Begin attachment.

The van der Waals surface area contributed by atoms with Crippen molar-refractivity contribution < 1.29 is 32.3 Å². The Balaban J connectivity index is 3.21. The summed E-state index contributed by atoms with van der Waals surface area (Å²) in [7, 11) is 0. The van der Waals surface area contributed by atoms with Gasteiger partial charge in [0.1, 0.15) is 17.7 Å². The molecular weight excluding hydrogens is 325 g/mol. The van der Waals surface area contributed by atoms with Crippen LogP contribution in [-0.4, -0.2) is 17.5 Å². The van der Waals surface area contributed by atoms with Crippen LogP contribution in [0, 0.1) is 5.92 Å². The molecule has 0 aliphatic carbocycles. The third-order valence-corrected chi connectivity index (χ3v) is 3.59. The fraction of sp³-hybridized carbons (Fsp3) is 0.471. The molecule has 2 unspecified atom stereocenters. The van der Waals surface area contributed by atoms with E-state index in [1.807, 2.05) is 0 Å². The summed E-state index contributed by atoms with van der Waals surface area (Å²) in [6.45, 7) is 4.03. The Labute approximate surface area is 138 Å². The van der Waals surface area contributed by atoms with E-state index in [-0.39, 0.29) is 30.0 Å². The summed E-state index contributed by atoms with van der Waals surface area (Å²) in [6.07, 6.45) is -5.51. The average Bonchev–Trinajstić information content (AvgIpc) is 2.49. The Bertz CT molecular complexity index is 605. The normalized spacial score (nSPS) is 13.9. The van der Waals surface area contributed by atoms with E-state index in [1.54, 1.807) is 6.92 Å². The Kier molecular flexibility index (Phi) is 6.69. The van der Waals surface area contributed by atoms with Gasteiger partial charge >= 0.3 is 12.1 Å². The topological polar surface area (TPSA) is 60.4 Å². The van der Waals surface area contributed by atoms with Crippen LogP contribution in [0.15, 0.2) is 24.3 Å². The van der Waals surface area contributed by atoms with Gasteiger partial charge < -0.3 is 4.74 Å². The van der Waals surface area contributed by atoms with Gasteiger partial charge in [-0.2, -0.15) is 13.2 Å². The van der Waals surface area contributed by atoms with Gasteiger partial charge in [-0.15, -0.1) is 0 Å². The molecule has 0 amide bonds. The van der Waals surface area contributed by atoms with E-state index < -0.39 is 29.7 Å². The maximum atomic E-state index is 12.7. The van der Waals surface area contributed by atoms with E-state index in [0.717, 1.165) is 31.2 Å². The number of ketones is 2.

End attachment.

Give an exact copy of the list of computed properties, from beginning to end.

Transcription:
The van der Waals surface area contributed by atoms with Crippen molar-refractivity contribution < 1.29 is 32.3 Å². The Balaban J connectivity index is 3.21. The summed E-state index contributed by atoms with van der Waals surface area (Å²) in [7, 11) is 0. The van der Waals surface area contributed by atoms with Gasteiger partial charge in [0.1, 0.15) is 17.7 Å². The molecular weight excluding hydrogens is 325 g/mol. The van der Waals surface area contributed by atoms with Crippen LogP contribution in [-0.4, -0.2) is 17.5 Å². The van der Waals surface area contributed by atoms with Crippen LogP contribution in [0, 0.1) is 5.92 Å². The molecule has 0 aliphatic carbocycles. The third-order valence-corrected chi connectivity index (χ3v) is 3.59. The fraction of sp³-hybridized carbons (Fsp3) is 0.471. The molecule has 2 unspecified atom stereocenters. The van der Waals surface area contributed by atoms with E-state index in [1.807, 2.05) is 0 Å². The summed E-state index contributed by atoms with van der Waals surface area (Å²) in [6.45, 7) is 4.03. The Labute approximate surface area is 138 Å². The van der Waals surface area contributed by atoms with E-state index in [-0.39, 0.29) is 30.0 Å². The summed E-state index contributed by atoms with van der Waals surface area (Å²) in [6.07, 6.45) is -5.51. The average Bonchev–Trinajstić information content (AvgIpc) is 2.49. The Bertz CT molecular complexity index is 605. The normalized spacial score (nSPS) is 13.9. The van der Waals surface area contributed by atoms with E-state index in [1.54, 1.807) is 6.92 Å². The Kier molecular flexibility index (Phi) is 6.69. The van der Waals surface area contributed by atoms with Gasteiger partial charge >= 0.3 is 12.1 Å². The topological polar surface area (TPSA) is 60.4 Å². The van der Waals surface area contributed by atoms with Crippen LogP contribution in [0.15, 0.2) is 24.3 Å². The van der Waals surface area contributed by atoms with Gasteiger partial charge < -0.3 is 4.74 Å². The van der Waals surface area contributed by atoms with Gasteiger partial charge in [-0.2, -0.15) is 13.2 Å². The van der Waals surface area contributed by atoms with Gasteiger partial charge in [-0.15, -0.1) is 0 Å². The molecule has 0 amide bonds. The van der Waals surface area contributed by atoms with E-state index < -0.39 is 29.7 Å². The maximum atomic E-state index is 12.7. The van der Waals surface area contributed by atoms with E-state index in [0.717, 1.165) is 31.2 Å². The number of ketones is 2.